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Fans Want to Dance Like the Stars

By John Pitcher, Omaha World-Herald, Neb.

Dec. 30--It's a quarter past six at the Simply Ballroom dance studio, and Cook and Jerry Olson are going through their paces.

Standing in front of a full-length mirror, they slowly practice their steps, using their feet to trace out imaginary lines on the floor. There are a few awkward moments -- the Olsons are relatively new dance students. All the same, this husband-and-wife team seems elated.

"We never could have done this a year ago," says Cook Olson. "In just a short time, we've learned a lot and have already been in one competition, and I think we're doing extremely well."
The Olsons, who live in Papillion and drive a couple of times a week to Simply Ballroom at Irvington Road and North 90th Street in west Omaha, are part of two related and growing trends.

First, Cook is one of 20 million viewers tuning in for each episode of the hit reality TV show "Dancing With the Stars"; Jerry also watches it, but less faithfully. The couple plan to be front and center at the Qwest Center Omaha on Wednesday, when the show brings its live tour to Omaha.

But the Olsons also are part of another group, fans who have taken their appreciation for the show to the next level, becoming dancers themselves.

LaTisha Adams-Ennis, who works at Union Pacific during the day and dances at Simply Ballroom at night, credits the show with getting her on the dance floor.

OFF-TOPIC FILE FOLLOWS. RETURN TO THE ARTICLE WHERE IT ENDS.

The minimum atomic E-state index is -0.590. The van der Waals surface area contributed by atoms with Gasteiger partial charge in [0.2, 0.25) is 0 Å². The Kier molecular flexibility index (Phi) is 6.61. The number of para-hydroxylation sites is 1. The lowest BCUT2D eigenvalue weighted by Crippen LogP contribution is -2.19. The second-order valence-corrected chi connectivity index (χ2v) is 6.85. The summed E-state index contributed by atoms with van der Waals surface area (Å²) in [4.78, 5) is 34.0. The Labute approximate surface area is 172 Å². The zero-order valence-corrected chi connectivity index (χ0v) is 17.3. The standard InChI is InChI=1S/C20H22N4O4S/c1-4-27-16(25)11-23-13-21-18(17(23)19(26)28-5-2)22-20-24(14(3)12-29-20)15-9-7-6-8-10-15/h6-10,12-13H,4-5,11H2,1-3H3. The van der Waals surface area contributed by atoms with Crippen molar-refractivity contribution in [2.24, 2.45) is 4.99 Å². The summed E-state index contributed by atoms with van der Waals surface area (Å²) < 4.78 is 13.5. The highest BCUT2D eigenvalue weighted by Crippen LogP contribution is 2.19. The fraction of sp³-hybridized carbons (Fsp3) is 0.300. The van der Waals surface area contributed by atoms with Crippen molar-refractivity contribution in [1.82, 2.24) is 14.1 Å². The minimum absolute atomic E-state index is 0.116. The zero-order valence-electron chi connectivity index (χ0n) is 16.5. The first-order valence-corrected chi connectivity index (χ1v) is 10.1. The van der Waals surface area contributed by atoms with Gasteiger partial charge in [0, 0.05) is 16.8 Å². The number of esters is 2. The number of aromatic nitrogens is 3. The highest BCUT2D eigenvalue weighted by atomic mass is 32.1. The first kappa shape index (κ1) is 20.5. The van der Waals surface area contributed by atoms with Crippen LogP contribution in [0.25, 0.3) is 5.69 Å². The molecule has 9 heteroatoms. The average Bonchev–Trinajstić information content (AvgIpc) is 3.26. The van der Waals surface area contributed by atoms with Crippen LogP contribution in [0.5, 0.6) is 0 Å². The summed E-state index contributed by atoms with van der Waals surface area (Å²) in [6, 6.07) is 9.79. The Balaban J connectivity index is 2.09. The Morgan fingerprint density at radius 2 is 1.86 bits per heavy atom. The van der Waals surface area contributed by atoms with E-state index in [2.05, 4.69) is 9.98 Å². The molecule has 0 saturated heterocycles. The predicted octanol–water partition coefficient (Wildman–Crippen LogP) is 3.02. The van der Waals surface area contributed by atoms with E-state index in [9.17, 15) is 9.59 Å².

"I've always liked dance of all kinds, but the show refocused my interest in ballroom," she says. "So I just had to come out and do it myself."

A lot of people throughout the country are doing the same thing.

USA Dance, a national nonprofit group devoted to getting ballroom dance into the Olympics, reports a 30 percent increase in its membership since the debut of "Dancing With the Stars" five seasons ago.

There are about 200 USA Dance chapters across the United States, and on any given weekend those chapters have about 23,000 dues-paying members hoofing it on dance floors, says Angela Prince, a USA Dance spokeswoman.

Add to that the number of non-dues-paying dancers who participate in USA Dance-sponsored events, and the number mushrooms to about 150,000.

Some of those dancers are right here in Nebraska.

USA Dance has a chapter in Lincoln (information on that group can be found at dancenebraska.org), and attendance at its monthly events has increased 40 percent since "Dancing With the Stars" went on the air, says Dick Kahle, the chapter's vice president.

"We probably get 40 members coming out to dance every month," he says. "But you don't have to be a member to come to our events, so we usually have 60 or more."

People seem to be dancing more often in Omaha as well.

Dave Greguska, owner of Arthur's, a bar and grill near 114th Street and West Dodge Road, says he's seen a surge in interest in dancing, from swing to salsa.

"There's so much interest that I'm looking to start up a new event here called 'Dancing in the Bars,'" he says.

El Museo Latino, located near South 25th and L Streets, has likewise been packing them in for its Saturday Salsa.

"We'll probably get 100 to 150 coming to dance, and you know these guys are serious because we only serve soft drinks," says Magdalena Garcia, the museum's director.

Prince says she doesn't know how many Americans are dancing every weekend. But factoring in college and private dance students along with other recreational and competitive dancers, she estimates that more than a million people in this country show off their fancy footwork every week.